Articles

Taking a Third of Your Spouse’s Estate

A SPOUSE CAN DECLINE TO INHERIT UNDER HER SPOUSE’S WILL AND, INSTEAD, CAN TAKE A THIRD OF HER SPOUSE’S ESTATE

If your spouse passes away while domiciled in Maine, you can choose between inheriting under your spouse’s Will or taking a third of his or her “augmented estate”.

If your spouse dies while domiciled in Maine, you have the right to choose between inheriting under your spouse’s Will and receiving an amount equal to one third of the value of his or her “augmented estate”. You are provided this choice by Maine statute. Its purpose is to guarantee you, as the surviving spouse, at least a third of your spouse’s estate, regardless of what your spouse provides for in his or her Will. This provision is part of the Uniform Probate Code that the Maine Legislature enacted in 1981.

Your statutory choice to elect a one-third share of your spouse’s augmented estate is the culmination of a long evolution in Maine law on women’s rights to property. See the history of marital rights to the spouse’s estate.

What is an “augmented estate”?

The term “augmented estate” in Maine means your spouse’s probate estate (these are assets held by your spouse in his or her name alone), minus funeral and administrative expenses, allowances (the $10,000 homestead allowance and presumptive $12,000 family allowance) and exempt property ($7,000), plus enforceable claims and the value of property in which your spouse had rights (such as jointly owned assets, financial gifts to others as to which your spouse retained the right to receive income during his or her life, and property transfers which he or she could revoke, unless you specifically consented to such gifts and transfers).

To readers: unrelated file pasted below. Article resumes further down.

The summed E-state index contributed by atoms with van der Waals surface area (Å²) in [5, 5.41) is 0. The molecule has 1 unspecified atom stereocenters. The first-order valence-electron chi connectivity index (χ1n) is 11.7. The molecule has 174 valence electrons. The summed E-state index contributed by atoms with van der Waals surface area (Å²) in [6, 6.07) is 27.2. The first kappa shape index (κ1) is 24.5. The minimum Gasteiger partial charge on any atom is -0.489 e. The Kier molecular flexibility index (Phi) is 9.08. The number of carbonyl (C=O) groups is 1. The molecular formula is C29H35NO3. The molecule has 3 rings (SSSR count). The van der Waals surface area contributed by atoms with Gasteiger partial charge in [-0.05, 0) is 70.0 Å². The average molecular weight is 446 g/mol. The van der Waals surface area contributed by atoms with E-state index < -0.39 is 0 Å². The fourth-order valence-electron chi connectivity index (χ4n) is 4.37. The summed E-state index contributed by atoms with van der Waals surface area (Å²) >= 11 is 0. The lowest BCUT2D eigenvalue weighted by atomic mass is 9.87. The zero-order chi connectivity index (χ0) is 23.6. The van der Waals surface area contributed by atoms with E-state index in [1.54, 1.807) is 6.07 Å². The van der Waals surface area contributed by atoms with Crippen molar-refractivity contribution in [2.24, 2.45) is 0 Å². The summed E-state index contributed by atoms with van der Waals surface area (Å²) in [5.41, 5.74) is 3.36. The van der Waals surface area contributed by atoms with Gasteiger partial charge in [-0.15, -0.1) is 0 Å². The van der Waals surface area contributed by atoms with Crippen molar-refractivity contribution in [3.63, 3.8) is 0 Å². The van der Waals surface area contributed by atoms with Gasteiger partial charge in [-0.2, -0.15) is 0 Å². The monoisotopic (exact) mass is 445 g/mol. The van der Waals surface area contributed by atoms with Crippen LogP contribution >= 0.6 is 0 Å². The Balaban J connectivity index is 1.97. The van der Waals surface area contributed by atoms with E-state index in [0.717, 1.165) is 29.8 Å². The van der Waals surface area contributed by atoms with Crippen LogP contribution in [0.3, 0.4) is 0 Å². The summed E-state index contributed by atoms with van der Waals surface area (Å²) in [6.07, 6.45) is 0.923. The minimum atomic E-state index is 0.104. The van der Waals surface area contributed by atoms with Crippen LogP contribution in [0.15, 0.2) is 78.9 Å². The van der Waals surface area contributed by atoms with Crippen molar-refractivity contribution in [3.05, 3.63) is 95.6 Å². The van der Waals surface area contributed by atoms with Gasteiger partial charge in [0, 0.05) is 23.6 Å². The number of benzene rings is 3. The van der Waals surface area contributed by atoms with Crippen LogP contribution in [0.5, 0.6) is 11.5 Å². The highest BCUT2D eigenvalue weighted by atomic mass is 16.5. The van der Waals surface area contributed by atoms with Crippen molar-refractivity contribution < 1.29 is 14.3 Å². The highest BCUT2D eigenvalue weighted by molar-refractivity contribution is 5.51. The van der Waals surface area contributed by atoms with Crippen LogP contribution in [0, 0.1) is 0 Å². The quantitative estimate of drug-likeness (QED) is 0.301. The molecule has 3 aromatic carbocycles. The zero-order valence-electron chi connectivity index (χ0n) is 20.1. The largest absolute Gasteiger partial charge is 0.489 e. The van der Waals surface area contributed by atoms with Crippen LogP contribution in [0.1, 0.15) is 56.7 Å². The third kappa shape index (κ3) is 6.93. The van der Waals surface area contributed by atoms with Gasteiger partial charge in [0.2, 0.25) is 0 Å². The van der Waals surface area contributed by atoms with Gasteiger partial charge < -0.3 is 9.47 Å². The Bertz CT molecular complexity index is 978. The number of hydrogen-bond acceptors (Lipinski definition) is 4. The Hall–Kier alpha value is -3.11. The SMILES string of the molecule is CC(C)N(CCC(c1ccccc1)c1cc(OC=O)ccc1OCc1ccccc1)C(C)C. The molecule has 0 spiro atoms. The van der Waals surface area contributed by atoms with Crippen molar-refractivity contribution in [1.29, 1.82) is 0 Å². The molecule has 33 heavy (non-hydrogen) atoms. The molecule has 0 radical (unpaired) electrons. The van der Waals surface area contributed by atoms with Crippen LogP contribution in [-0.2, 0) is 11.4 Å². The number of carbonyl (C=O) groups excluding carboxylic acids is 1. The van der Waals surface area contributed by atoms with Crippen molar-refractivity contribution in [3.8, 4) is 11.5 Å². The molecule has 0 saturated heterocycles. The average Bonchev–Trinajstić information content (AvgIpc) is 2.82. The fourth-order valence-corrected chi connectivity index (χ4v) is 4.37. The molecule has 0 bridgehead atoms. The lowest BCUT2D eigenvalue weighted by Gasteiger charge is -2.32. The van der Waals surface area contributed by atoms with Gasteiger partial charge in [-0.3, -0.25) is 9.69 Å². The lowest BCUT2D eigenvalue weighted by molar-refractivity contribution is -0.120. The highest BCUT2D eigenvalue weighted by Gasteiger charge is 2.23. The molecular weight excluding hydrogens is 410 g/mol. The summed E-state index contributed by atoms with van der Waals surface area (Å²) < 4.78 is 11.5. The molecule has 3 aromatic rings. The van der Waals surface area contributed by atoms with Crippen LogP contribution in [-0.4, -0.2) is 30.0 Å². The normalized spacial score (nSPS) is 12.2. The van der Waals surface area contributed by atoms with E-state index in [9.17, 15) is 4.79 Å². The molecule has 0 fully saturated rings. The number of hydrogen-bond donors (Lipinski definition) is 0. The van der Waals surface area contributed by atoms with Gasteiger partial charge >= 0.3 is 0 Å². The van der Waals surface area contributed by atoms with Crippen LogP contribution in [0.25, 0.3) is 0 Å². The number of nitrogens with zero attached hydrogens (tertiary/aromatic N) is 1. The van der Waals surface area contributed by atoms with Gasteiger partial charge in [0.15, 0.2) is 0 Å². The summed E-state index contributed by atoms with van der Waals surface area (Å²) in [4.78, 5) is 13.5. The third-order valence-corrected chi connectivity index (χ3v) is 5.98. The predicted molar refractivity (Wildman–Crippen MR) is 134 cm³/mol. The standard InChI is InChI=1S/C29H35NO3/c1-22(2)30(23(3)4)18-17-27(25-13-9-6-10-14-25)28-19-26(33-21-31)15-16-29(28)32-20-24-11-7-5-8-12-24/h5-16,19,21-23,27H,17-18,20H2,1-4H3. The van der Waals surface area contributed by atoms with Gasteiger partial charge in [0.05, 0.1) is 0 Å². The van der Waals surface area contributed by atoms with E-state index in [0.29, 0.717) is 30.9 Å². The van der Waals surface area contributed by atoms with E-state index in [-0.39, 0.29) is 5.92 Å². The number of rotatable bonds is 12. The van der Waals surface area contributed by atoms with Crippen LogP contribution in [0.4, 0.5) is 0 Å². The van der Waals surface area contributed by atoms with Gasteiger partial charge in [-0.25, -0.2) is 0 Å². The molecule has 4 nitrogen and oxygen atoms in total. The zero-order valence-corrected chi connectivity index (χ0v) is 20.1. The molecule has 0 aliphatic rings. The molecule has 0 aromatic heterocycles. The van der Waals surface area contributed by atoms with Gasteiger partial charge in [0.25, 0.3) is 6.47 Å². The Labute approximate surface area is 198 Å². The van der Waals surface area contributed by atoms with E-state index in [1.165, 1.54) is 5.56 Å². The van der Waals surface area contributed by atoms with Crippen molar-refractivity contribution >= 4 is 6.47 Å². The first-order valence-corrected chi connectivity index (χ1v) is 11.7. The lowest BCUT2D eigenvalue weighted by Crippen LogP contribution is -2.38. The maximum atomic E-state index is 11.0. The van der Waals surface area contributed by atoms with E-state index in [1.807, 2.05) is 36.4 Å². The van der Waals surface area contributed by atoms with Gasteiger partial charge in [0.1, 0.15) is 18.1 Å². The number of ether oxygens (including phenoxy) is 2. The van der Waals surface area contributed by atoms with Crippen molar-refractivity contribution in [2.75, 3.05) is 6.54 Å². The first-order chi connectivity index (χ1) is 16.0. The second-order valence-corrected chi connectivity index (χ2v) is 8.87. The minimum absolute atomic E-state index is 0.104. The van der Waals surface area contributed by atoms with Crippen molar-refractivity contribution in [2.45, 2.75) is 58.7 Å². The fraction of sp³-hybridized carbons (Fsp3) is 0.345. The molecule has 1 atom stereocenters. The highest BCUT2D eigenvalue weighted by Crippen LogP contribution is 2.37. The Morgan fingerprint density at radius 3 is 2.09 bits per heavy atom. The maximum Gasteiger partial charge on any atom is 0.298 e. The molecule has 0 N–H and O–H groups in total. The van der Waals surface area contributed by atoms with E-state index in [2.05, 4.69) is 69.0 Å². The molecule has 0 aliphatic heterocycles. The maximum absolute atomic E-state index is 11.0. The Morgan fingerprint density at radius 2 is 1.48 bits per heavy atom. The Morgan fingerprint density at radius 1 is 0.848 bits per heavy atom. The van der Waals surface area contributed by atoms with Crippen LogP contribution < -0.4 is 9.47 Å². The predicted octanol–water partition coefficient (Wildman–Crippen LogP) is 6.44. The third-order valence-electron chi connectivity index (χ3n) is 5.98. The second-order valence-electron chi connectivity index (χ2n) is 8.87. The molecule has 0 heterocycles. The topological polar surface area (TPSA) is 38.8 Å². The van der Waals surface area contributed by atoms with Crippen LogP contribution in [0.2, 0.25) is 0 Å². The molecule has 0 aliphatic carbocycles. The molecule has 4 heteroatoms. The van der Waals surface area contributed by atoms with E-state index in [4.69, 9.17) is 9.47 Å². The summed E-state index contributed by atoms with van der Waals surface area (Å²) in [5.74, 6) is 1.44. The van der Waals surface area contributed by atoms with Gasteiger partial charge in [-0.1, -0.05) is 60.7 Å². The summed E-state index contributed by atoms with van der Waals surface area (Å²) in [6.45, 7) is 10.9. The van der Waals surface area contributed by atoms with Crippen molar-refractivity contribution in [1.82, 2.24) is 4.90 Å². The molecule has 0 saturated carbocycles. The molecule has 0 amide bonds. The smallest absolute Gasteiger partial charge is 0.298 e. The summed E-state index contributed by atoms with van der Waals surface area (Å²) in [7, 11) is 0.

An augmented estate does not include life insurance, accident insurance, joint annuities, or pensions payable to someone other than you as the surviving spouse.

An augmented estate does include the value of property transferred to you as the surviving spouse and other categories of property that you may have transferred for less than full value during marriage.

Maine law protects the estate plan your spouse made to have designated properties go to you, as she or he intended .

Maine statute provides for assets to go to you as planned by your spouse, such as property he or she set up to go to you at death, by survivorship or by beneficiary designation. These assets are “charged against” the value of your elective share.

You can waive your right to the one-third elective share.

You can waive your right to elect a one-third share while your spouse is alive, by a written document. A waiver of “all rights” in property in divorce or separation agreement or pre- or post- nuptial agreement includes a waiver to the one-third elective share.

As a second spouse, you still have the right to the one-third elective share.

Even as the second (or third, or more) spouse, you still have the right to claim the one-third elective share. Many Maine residents, particularly in second marriage situations, assume that they are not required to make provisions for their new spouse, and are not aware that the second spouse has a statutory right to a third of his or her spouse’s estate.

When making your estate plan, consider the one-third elective share option.

Planning for marital rights is an important part of any estate plan. To learn more about your and your spouse’s statutory rights to your estate and to make sure that appropriate provisions are made, you can contact me, Phil Hunt, or other Maine estate planning lawyers.